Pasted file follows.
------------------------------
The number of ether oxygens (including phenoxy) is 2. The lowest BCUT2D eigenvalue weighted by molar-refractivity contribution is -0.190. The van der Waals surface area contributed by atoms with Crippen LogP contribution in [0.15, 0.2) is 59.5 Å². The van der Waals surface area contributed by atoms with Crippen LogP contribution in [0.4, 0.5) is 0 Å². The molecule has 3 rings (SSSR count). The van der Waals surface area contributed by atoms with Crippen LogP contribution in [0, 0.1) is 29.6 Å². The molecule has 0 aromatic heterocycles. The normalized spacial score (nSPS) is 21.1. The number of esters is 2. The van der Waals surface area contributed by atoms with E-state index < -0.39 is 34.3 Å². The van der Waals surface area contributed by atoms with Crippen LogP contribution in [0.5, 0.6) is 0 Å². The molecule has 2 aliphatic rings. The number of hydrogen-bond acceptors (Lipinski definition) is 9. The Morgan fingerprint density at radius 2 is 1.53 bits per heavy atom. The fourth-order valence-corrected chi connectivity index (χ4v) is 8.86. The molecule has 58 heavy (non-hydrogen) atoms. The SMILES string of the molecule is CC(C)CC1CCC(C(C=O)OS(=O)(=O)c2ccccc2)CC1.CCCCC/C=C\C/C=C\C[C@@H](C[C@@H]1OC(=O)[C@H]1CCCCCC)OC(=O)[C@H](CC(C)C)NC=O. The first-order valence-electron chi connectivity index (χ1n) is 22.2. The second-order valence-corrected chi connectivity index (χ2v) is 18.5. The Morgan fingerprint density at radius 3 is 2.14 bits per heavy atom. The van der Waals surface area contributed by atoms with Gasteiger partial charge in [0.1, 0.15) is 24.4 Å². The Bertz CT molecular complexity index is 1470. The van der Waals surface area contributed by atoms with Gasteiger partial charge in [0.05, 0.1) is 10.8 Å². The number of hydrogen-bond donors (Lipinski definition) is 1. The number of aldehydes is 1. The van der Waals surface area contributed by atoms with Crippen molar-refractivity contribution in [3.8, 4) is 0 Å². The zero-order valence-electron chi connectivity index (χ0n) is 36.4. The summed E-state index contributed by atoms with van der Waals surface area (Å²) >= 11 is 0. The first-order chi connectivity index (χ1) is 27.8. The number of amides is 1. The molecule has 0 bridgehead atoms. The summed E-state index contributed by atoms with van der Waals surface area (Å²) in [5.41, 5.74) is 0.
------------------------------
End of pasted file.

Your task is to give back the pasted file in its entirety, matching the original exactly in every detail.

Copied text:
The number of ether oxygens (including phenoxy) is 2. The lowest BCUT2D eigenvalue weighted by molar-refractivity contribution is -0.190. The van der Waals surface area contributed by atoms with Crippen LogP contribution in [0.15, 0.2) is 59.5 Å². The van der Waals surface area contributed by atoms with Crippen LogP contribution in [0.4, 0.5) is 0 Å². The molecule has 3 rings (SSSR count). The van der Waals surface area contributed by atoms with Crippen LogP contribution in [0, 0.1) is 29.6 Å². The molecule has 0 aromatic heterocycles. The normalized spacial score (nSPS) is 21.1. The number of esters is 2. The van der Waals surface area contributed by atoms with E-state index < -0.39 is 34.3 Å². The van der Waals surface area contributed by atoms with Crippen LogP contribution in [0.5, 0.6) is 0 Å². The molecule has 2 aliphatic rings. The number of hydrogen-bond acceptors (Lipinski definition) is 9. The Morgan fingerprint density at radius 2 is 1.53 bits per heavy atom. The fourth-order valence-corrected chi connectivity index (χ4v) is 8.86. The molecule has 58 heavy (non-hydrogen) atoms. The SMILES string of the molecule is CC(C)CC1CCC(C(C=O)OS(=O)(=O)c2ccccc2)CC1.CCCCC/C=C\C/C=C\C[C@@H](C[C@@H]1OC(=O)[C@H]1CCCCCC)OC(=O)[C@H](CC(C)C)NC=O. The first-order valence-electron chi connectivity index (χ1n) is 22.2. The second-order valence-corrected chi connectivity index (χ2v) is 18.5. The Morgan fingerprint density at radius 3 is 2.14 bits per heavy atom. The van der Waals surface area contributed by atoms with Gasteiger partial charge in [0.1, 0.15) is 24.4 Å². The Bertz CT molecular complexity index is 1470. The van der Waals surface area contributed by atoms with Gasteiger partial charge in [0.05, 0.1) is 10.8 Å². The number of hydrogen-bond donors (Lipinski definition) is 1. The number of aldehydes is 1. The van der Waals surface area contributed by atoms with Crippen molar-refractivity contribution in [3.8, 4) is 0 Å². The zero-order valence-electron chi connectivity index (χ0n) is 36.4. The summed E-state index contributed by atoms with van der Waals surface area (Å²) >= 11 is 0. The first-order chi connectivity index (χ1) is 27.8. The number of amides is 1. The molecule has 0 bridgehead atoms. The summed E-state index contributed by atoms with van der Waals surface area (Å²) in [5.41, 5.74) is 0.